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The Quadrantids are an annual meteor shower occurring in the first week of January. Quadrantid meteors can be seen from January 1 to 6 and the shower usually peaks on January 3 with a zenithal hourly rate of up to 120 meteors. The Quadrantid meteor shower is best seen from the northern hemisphere, but can be observed anywhere north of 51 degrees south latitude.

The Quadrantid meteor shower has a similar peak intensity as the better known Perseids, occurring in August, and Geminids in December, but as the peak lasts only several hours, Quadrantid meteors are not seen as often as those in the other two showers. Quadrantid meteor rates exceed a half of their highest value for only about eight hours, which is relatively short. With the Perseids, for comparison, this period typically lasts for two days.

quadrantids,quadrantid meteor shower

The radiant point of the Quadrantid meteor shower is near the Big Dipper asterism and the bright star Arcturus in the constellation Bootes. At the time of the Quadrantids peak each year (early January), you will find this radiant in the northeast shortly after midnight. The radiant for this shower was once considered to be in the constellation Quadrans Muralis (the Mural Quadrant), but this constellation is now obsolete. It is not one of the 88 official constellations designated by the International Astronomical Union in 1922 and adopted in 1930. Image: EarthSky Communications, Inc.

The radiant of the Quadrantid meteor shower is located in the constellation Boötes, between the Big Dipper and the asterism that marks the head of Draco. The meteors, however, can be seen anywhere in the sky from northern latitudes. The radiant is located near the point where the constellations Boötes, Draco and Hercules meet. Since the radiant is now in Boötes and not in the obsolete constellation Quadrans Muralis, the meteor shower is also known as the Boötids.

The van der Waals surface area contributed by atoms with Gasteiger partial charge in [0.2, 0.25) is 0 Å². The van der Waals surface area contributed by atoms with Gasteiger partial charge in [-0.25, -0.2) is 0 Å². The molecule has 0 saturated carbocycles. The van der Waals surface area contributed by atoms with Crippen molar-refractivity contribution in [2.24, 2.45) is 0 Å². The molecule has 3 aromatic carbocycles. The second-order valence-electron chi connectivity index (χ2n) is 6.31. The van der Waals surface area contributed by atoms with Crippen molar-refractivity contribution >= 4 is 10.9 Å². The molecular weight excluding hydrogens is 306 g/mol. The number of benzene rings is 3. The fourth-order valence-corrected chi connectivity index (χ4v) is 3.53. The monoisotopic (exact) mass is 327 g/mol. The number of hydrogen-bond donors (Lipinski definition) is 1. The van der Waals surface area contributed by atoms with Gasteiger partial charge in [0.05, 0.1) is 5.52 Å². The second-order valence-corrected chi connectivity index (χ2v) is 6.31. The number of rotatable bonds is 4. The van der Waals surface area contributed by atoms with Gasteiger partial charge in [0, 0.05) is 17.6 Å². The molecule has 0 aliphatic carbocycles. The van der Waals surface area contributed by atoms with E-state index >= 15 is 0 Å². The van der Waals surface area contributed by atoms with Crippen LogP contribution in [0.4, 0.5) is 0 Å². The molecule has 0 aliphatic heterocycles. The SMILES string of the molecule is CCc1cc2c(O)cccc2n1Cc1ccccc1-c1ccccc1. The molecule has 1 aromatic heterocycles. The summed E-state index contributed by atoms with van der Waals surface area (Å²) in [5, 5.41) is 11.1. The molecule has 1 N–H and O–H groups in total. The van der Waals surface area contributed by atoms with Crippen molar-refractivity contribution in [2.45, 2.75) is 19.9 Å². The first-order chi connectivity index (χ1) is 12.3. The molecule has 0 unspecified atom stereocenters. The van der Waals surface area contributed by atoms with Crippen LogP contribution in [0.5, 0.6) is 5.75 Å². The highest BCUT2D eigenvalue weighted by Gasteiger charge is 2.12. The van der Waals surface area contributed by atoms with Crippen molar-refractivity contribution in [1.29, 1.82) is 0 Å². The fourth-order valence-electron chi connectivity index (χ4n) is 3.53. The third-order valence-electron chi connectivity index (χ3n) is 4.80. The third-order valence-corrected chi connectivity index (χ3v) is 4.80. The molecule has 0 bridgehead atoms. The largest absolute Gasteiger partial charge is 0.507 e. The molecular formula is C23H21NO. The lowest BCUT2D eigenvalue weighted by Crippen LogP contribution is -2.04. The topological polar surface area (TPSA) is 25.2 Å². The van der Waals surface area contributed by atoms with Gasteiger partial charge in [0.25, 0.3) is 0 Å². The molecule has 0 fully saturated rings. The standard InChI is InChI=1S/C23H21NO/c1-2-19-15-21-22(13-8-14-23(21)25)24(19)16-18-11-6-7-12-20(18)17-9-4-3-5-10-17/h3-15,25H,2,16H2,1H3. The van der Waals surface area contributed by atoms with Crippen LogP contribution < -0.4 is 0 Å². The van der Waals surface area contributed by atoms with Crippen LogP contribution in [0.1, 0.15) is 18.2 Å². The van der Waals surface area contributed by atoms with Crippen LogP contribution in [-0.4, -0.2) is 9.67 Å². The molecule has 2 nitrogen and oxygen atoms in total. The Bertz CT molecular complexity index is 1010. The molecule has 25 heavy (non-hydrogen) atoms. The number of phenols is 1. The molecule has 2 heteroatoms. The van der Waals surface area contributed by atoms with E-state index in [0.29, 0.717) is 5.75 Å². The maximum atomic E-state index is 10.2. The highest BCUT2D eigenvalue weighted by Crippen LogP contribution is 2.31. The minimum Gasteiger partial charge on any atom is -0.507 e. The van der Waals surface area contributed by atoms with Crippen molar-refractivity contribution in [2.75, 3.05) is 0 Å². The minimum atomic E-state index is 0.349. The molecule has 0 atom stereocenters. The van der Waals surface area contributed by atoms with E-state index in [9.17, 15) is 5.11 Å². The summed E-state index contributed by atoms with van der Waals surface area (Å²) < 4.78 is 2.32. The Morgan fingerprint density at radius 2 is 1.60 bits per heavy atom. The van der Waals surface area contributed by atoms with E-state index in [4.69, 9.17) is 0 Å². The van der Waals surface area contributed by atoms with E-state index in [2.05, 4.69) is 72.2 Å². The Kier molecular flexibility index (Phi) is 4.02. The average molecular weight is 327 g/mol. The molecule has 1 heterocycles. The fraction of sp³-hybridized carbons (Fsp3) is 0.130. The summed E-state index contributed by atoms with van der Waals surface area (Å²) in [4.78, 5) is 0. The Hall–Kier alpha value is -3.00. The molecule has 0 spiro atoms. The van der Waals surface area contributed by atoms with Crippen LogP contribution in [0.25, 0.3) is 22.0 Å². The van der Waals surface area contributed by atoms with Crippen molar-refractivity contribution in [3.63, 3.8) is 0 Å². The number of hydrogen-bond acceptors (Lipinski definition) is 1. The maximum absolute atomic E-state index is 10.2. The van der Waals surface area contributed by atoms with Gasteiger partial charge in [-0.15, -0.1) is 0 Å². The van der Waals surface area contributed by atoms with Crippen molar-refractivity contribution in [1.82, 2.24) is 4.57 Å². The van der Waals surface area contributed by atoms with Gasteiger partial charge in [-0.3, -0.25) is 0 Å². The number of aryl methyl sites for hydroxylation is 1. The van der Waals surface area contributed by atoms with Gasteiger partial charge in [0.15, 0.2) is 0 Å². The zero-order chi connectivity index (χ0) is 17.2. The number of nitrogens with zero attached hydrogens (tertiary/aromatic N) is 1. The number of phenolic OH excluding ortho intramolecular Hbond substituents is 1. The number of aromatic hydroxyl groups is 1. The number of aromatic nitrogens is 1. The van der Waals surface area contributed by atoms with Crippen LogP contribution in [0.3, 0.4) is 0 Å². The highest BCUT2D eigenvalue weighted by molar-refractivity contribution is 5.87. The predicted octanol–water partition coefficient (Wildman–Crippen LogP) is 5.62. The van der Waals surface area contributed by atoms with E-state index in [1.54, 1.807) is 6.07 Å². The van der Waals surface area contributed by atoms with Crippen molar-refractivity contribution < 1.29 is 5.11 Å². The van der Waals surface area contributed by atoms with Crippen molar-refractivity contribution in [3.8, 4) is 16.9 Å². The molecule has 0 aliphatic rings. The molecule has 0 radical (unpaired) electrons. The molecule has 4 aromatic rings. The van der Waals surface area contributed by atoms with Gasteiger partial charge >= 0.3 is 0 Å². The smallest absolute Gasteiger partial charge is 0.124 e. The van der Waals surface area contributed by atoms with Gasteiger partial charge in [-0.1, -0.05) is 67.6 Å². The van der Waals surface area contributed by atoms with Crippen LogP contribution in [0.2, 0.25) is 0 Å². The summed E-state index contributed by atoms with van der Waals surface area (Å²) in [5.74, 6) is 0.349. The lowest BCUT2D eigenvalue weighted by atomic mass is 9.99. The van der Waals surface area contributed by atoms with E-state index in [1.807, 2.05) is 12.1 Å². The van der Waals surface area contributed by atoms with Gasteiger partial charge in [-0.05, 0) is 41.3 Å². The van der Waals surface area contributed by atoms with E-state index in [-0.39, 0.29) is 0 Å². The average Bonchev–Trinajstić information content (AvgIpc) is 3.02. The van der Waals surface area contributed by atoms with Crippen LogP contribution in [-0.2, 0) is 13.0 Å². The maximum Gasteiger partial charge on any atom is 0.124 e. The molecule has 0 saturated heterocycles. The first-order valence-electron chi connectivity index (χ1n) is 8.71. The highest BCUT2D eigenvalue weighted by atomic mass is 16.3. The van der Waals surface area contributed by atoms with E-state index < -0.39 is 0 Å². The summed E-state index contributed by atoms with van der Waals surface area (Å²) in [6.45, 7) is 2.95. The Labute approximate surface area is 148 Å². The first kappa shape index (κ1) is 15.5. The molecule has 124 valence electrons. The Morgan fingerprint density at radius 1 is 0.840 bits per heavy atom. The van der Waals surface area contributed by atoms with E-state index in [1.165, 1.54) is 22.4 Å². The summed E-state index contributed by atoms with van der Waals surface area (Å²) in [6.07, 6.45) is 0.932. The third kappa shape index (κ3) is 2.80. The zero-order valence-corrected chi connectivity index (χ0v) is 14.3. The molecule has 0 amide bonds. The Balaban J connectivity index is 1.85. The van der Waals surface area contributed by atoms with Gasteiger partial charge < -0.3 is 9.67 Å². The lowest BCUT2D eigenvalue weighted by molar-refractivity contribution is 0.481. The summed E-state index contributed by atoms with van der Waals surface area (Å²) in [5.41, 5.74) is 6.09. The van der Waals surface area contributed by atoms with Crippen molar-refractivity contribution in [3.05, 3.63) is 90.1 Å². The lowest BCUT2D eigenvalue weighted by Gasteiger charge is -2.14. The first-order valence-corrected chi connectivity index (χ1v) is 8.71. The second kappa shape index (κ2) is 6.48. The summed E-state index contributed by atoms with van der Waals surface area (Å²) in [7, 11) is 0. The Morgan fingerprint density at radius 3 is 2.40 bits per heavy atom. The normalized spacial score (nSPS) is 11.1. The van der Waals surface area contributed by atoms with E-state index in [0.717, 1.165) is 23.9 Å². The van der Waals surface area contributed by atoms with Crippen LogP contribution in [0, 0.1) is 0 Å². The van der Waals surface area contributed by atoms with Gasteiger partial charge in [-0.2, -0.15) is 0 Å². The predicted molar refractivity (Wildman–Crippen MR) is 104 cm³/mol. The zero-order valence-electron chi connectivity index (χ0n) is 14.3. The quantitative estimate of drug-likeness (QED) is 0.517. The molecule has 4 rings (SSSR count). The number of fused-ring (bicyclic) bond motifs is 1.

In 2003, the Dutch-American astronomer Peter Jenniskens identified the minor planet 2003 EH1 as the likely parent body of the Quadrantids. Discovered on March 6, 2003, 2003 EH1 may be associated with the comet C/1490 Y1, documented about 500 years ago by Japanese, Korean and Chinese astronomers. In 2007, astronomers theorized that the meteor shower may have originated with the disintegration of C/1490 Y1 about a century after the comet was first reported in 1490.

2003 EH1 is believed to be an extinct comet, one that has expelled most of its ice and has little volatile material left to form a tail. All that is left is rock, which makes the comet appear similar to an asteroid. 2003 EH1 is between 2.6 and 4 kilometres across and has an orbital period of 5.52 years. It came to perihelion, the point at which it is closest to the Sun, on March 12, 2014.

quadrantid meteor shower

All sky camera image showing a Quadrantid meteor. A 4 second exposure using a wide angle lens at Ladd Observatory. Image: Michael L. Umbricht

The first recorded observation of the Quadrantids occurred on January 2, 1825, when the Italian astronomer Antonio Brucalassi reported that “the atmosphere was traversed by a multitude of the luminous bodies known by the name of falling stars.”

In 1839, Belgian astronomer Adolphe Quetelet of Brussels Observatory and American bookstore owner Edward C. Herrick from Hew Haven, Connecticut, independently suggested that the meteor shower occurred annually.

The Quadrantid shower is best observed before dawn on January 4, when the radiant is high in the sky. The waning crescent Moon will not interfere with the 2016 shower too much.

Quadrans Muralis

The shower’s name comes from the former constellation Quadrans Muralis, which is now part of Boötes. The Quadrantids radiant is located at the northern tip of the Herdsman constellation, not too far from the constellation’s brightest star, Arcturus.

The constellation Quadrans Muralis was created by the French astronomer Jérôme Lalande in 1795 and was located near the tip of the Big Dipper‘s handle, or the tail of Ursa Major, between the constellations Boötes and Draco. The constellation was named after the mural quadrant, a device mounted on walls and used to measure angles and star positions.

Quadrans Muralis constellation

Quadrans Muralis constellation. Image: Uranographia, Johann Bode

Quadrans Muralis was still known in the 1820s and 1830s, when the Quadrantids were discovered and named, but fell into disuse by the end of the 19th century. Even though the meteor shower was named after it, Quadrans Muralis was not included on the list of the 88 modern constellations, created by the International Astronomical Union (IAU) in 1922 and adopted in 1930.

quadrans muralis,quadrans muralis map

Quadrans Muralis constellation. Image: Torsten Bronger


Parent body: (196256) 2003 EH1
Radiant: Boötes constellation
Right ascension: 15h 28m
Declination: +50°
Dates: January 1 to 6
Peak: January 3
Zenithal hourly rate: 120
Velocity: 41 km/s
First record of the discovery: 1820s